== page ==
It’s the Journey, Not the Arrival

Journey Prize Stories 18

McClelland and Stewart
263 pages, $17.99

There’s a French expression, bien dans sa peau, that describes an enviable level of ease with oneself. For young writers, the Journey Prize is a marker along the trajectory to that state of mind, because being at home in one’s own skin is a precondition for taking flight as a writer. If you can’t be honest with yourself, readers won’t believe you, either.

This year’s collection ably demonstrates this point. The thirteen stories selected by editors Steven Galloway (Ascension), Zsuzsi Gartner (All the Anxious Girls on Earth), and Annabel Lyon (The Best Thing for You) hum with rooted energy, enough to be risky with form and content. In the editors’ words, “We were suckers for balls-out-bravado.” Like the stories in last year’s collection, these dealt with themes as sober as loss, death, betrayal and longing, but it’s in the telling that they differ. There’s many a sly wink and cheeky one-liner in these pages.

One of the few writers in Journey’s eighteen-year history to enjoy more than one appearance in a given anthology (only three others have done so), Craig Boyko is the standard-bearer for playfulness. His tight prose has a delirious, tripped-out quality that reeks of confidence. “The Baby,” a modern tale of new fatherhood dryly told, brings Swift’s “A Modest Proposal” to mind. “I offered to take the baby hunting (in truth I wanted to ‘accidentally’ lose it in the wilderness; whether the wolves ate it or raised it was quite frankly of no consequence to me) but Delia put the kibosh on that idea in no uncertain terms.”

Boyko claims American postmodernist Donald Barthelme as an influence for that story, but “The Beloved Departed” most clearly recalls Barthelmesque pacing and tone. This surrealist tale, originally written as a twenty-thousand word novella, is a dream on speed. Surrounded by a chorus of doctors, friends, and family members, the Orpheus-like Claude petitions for a pass to the City of the Dead to see his girlfriend once more. Entirely dialogue-driven, the free-associative story hurtles forward, unchecked, as a bewildered Claude wonders whether he’s awake and ponders the human condition: “The fact that you’re born to die makes patience impossible, desire unquenchable, joy fleeting, creeping boredom the only status quo. Because you must die, you must hurry, must fight tooth and nail, must forever ask yourself, ‘What now? What next?’” As if to demonstrate, there’s not a moment’s pause until the story screeches to its abrupt end, leaving the reader out on the pavement and blinking hard against the daylight. Clearly, Boyko is a writer to watch.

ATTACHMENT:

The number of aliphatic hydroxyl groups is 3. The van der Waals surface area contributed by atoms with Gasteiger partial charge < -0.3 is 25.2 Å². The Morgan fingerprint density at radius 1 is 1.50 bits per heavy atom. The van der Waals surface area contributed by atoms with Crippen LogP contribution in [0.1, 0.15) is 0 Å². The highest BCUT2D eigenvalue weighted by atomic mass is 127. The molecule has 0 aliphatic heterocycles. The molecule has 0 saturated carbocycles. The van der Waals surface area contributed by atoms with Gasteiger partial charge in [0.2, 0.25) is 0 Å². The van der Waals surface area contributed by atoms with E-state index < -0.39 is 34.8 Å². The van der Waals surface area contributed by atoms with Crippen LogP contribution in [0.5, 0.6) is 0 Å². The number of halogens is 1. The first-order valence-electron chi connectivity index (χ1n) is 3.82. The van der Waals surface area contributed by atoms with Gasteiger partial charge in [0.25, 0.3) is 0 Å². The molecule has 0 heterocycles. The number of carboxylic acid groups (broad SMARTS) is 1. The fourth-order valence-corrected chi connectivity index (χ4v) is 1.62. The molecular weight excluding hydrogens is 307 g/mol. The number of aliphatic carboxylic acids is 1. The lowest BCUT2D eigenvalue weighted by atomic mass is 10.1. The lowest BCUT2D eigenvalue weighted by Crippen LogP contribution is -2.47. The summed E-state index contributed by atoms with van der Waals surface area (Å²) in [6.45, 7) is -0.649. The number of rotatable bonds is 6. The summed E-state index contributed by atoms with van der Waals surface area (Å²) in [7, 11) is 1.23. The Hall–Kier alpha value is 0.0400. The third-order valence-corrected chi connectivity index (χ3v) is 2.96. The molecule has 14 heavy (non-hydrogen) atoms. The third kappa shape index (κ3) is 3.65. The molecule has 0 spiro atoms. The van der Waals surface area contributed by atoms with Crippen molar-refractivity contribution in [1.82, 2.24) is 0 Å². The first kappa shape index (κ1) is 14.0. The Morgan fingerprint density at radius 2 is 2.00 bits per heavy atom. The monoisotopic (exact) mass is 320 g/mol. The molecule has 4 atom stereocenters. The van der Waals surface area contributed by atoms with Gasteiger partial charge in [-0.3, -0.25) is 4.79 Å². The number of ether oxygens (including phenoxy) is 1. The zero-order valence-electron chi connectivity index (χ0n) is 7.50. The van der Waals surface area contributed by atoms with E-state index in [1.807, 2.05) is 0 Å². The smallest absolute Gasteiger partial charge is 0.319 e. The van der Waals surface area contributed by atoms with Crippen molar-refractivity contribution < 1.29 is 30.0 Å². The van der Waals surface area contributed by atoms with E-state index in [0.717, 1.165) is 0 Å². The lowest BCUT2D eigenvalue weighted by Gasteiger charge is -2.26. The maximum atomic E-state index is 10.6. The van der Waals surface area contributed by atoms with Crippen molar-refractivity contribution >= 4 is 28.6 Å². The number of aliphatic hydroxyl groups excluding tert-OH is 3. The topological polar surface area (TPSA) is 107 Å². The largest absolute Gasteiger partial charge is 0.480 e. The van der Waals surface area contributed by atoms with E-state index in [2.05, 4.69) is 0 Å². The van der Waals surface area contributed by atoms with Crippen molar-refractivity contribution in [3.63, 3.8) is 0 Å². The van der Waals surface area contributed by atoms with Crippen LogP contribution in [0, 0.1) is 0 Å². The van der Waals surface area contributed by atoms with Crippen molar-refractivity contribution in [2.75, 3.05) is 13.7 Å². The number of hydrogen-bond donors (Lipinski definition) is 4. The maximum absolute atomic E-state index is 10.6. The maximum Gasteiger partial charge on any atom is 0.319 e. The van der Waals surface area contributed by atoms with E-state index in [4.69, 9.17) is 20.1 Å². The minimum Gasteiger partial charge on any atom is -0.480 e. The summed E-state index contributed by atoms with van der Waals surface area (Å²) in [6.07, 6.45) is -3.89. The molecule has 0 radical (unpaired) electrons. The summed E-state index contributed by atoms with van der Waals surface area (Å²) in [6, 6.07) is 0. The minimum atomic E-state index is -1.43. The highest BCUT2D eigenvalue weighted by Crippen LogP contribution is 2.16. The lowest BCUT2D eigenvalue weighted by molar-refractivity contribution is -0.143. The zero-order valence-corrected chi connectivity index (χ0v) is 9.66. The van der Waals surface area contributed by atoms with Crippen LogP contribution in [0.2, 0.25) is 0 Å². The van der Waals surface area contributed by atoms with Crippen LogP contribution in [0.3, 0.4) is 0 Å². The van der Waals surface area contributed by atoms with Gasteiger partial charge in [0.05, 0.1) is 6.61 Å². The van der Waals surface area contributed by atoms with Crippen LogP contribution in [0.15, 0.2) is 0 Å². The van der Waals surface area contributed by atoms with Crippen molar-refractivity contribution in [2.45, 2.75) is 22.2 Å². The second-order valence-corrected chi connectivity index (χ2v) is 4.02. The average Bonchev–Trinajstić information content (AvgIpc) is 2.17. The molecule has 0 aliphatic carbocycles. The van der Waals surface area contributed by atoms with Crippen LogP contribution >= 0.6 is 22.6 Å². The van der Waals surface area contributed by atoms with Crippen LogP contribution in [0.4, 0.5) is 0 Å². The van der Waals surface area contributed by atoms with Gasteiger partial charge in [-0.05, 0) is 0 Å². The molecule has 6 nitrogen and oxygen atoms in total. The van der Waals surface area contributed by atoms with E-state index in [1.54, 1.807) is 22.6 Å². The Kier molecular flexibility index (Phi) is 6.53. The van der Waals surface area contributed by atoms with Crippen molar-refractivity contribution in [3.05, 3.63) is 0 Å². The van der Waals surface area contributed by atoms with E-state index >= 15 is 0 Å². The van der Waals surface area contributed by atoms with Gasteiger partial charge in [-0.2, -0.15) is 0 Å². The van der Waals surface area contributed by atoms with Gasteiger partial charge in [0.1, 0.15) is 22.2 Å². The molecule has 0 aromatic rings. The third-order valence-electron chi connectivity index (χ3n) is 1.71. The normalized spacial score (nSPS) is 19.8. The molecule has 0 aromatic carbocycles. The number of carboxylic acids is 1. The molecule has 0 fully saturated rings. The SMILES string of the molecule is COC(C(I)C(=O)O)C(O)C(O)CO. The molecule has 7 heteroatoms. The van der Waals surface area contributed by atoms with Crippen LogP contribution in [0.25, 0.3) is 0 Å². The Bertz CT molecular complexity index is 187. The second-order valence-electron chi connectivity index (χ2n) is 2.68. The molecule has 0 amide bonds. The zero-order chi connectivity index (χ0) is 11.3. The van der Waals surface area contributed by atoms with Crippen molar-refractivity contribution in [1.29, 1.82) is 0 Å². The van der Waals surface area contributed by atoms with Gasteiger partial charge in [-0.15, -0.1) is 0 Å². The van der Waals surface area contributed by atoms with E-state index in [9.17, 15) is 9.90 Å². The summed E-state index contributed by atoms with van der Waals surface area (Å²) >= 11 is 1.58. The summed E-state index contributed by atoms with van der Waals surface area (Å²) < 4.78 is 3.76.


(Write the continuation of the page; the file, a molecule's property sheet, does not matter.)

Rather than toying with the reader directly, Martin West’s eremitic first-person narrator exacts this behaviour on the others in “Cretacea.” After an all-night shooting binge (dead animals, old TVs, lamps, car windows), he follows the reactions of his Alberta Badlands neighbours with the curiosity of a social scientist, feigning interest in the crime as he covers his own tracks. In this sly satire of small-town politics, West only falters when he asks the reader to believe that his main character is so Luddite that he can’t decipher the sound of his ringing cell phone.

The goat-like scent of a younger brother opens David Whitton’s “Eclipse,” in which the unreliable narrator forcibly shepherds his brother to respectability even as the cracks in his own civil veneer begin to show. Just when the reader has grown accustomed to Chet’s annoyingly superior voice, he decides he’s tired of it himself and begins a downward spiral that eclipses anything his brother has done. The brothers’ roles are neatly and speedily reversed, and the reader is sent back through the story to reassess.

If some of the more serious stories in the collection feel earnest, even overwrought, it’s possible that the wise-cracking company they keep is responsible. A collection of stories like this one is necessarily a cacophonous experience—a continuity of voice and theme isn’t possible or even desirable—but when punchy, playful wit predominates, stories that might have felt poignant in other collections seem like a morose, Goethe-quoting teenager in this one.

Two stories neatly resist categorization: Melanie Little’s wise, sardonic “Wrestling,” and Heather Birrell’s metro hip “BriannaSusannaAlana.” Little’s tale of hotel housekeeper Wilhemina crackles with energy and wit, and her characters are charmingly offbeat. (You find yourself wanting a grandmother cool enough to be called Gram Gram.) Like A Complicated Kindness, it’s a sad story infused with hope; what’s behind the door of room 317 is a catalyst for transformation. You root for her, somehow knowing she’ll make it.

Birrell nimbly charts the vagaries of urban existence in “BriannaSusannaAlana,” where teenagers slide from flicking sugar packets at Starbucks to fellating in a parkette and every lone male near a playground is a possible predator. Birrell tells the story in three separate voices, one for each of six-, ten-, and thirteen-year-old sisters, recounting their whereabouts the day of a murder. Her evocation of the six-year-old’s voice is particularly compelling, but it’s her ability to train a steady and unblinking eye in the story’s conclusion that distinguishes her.

Reading a story by a writer ‘good in the skin’ is knowing that you’re in capable hands: wherever the story’s going, the writer can take you there. The Journey Prizeis aptly named, and Journey Prize Stories 18 is thirteen rollicking good rides to elsewhere.